Democratic gubernatorial candidate Rory Reid continued his attack Monday against Republican opponent Brian Sandoval for being too cozy with bank lobbyists, although a spokesman for the Federal Deposit Insurance Corporation contradicts the Reid campaign’s claim taxpayers footed the bill for $1.2 billion in insurance payments Reid says were consequences of a Sandoval sponsored banking bill.
The new Reid ad — second in a series accusing Sandoval of being too close to lobbyists — starts with a narrator saying, "On lobbyists for big banks recruiting Brian Sandoval to run for governor."
Then it cuts to a clip of Sandoval on the show Nevada Newsmakers saying, "They asked me if I would be interested in the position, and certainly, yes."
The narrator then says, "No wonder. Sandoval’s law firm lobbies for nearly every bank in Nevada. Lobbyists pushed Sandoval into sponsoring the bill deregulating Nevada banks. It had devastating consequences. And left the rest of us to bail them out," flashing the words "$1.2 billion in losses" on the screen.
The ad cuts back to Nevada Newsmakers and has a clip with host Sam Shad asking Sandoval: "Are they running your campaign." Sandoval responds in the clip: "Yes. They’re folks that I trust."
A detailed memo the Reid campaign distributed with the ad lists citations for all the claims and includes the assertion that six banks opened since the passage of the banking bill, AB360 in 1997, "have failed, costing taxpayers at least $1.2 billion in bailouts."
But a spokesman with the Federal Deposit Insurance Corporation, the agency that steps in to make good on deposits in failed banks, says it is inaccurate to say taxpayers pay the bill when a bank fails.
Specifically, the amounts cited in the Reid campaign memo correlate with payments from the FDIC’s Deposit Insurance Fund, or DIF, as a result of the banks’ failures.
David Barr, an FDIC spokesman, says that money doesn’t come from taxpayers. It comes from money the banks themselves pay in premiums, Barr said.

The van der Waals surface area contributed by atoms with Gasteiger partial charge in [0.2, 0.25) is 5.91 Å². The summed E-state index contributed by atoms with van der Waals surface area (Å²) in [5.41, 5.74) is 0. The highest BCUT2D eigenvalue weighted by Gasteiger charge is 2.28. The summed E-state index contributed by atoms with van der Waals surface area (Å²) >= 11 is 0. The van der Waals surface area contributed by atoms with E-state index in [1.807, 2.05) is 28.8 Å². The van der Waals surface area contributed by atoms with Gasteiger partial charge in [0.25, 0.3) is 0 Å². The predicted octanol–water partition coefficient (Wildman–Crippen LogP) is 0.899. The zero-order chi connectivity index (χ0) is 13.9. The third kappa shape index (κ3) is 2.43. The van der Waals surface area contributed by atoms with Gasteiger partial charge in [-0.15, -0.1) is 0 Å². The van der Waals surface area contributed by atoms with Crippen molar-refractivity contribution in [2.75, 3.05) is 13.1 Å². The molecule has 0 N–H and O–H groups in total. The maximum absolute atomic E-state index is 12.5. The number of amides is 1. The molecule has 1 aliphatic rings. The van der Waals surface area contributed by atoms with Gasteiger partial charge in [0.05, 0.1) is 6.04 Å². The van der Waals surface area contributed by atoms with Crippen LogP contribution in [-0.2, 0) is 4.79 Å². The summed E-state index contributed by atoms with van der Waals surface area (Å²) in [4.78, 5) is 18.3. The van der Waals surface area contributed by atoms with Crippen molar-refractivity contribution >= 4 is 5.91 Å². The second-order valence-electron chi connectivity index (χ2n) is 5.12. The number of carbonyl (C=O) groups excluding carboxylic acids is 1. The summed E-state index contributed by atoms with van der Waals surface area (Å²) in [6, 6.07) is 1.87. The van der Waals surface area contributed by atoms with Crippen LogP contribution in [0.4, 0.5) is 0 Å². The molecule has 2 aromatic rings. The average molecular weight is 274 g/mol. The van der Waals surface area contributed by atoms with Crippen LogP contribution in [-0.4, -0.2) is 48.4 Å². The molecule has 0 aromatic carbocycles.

"The FDIC does not receive taxpayer money. Like any insurance company, we receive our money from those we insure, which are banks," he said.
Barr also said the FDIC was an independent government agency and doesn’t use tax dollars for operations, either.
"My salary, this phone call, all comes from operating expenses, our operating budget comes out of the deposit insurance fund as well," he said. "My money gets paid out of the deposit insurance fund, not from United States taxpayers."
The Reid ad also makes a quick cut in the Nevada Newsmakers clips to make it appear as if Sandoval says something different from what he actually said.
The Sandoval clip in the ad shows Sandoval responding to Shad’s question of whether lobbyists Pete Ernaut and Greg Ferraro are running his campaign by saying: "Yes. They’re folks that I trust."
A full viewing of the complete interview plays differently.
In the unaltered clip, Shad asks: "Are they running your campaign?"
Sandoval responds: "Yes." He then quickly corrects himself and says, "They’re not running my campaign but they are advising my campaign."
The statement, "they’re folks that I trust" that appears to follow the "yes" response in the Reid ad is from earlier in the interview when Sandoval was discussing Ernaut and Ferraro.
The statement "they’re not running my campaign but they are advising my campaign" is entirely omitted.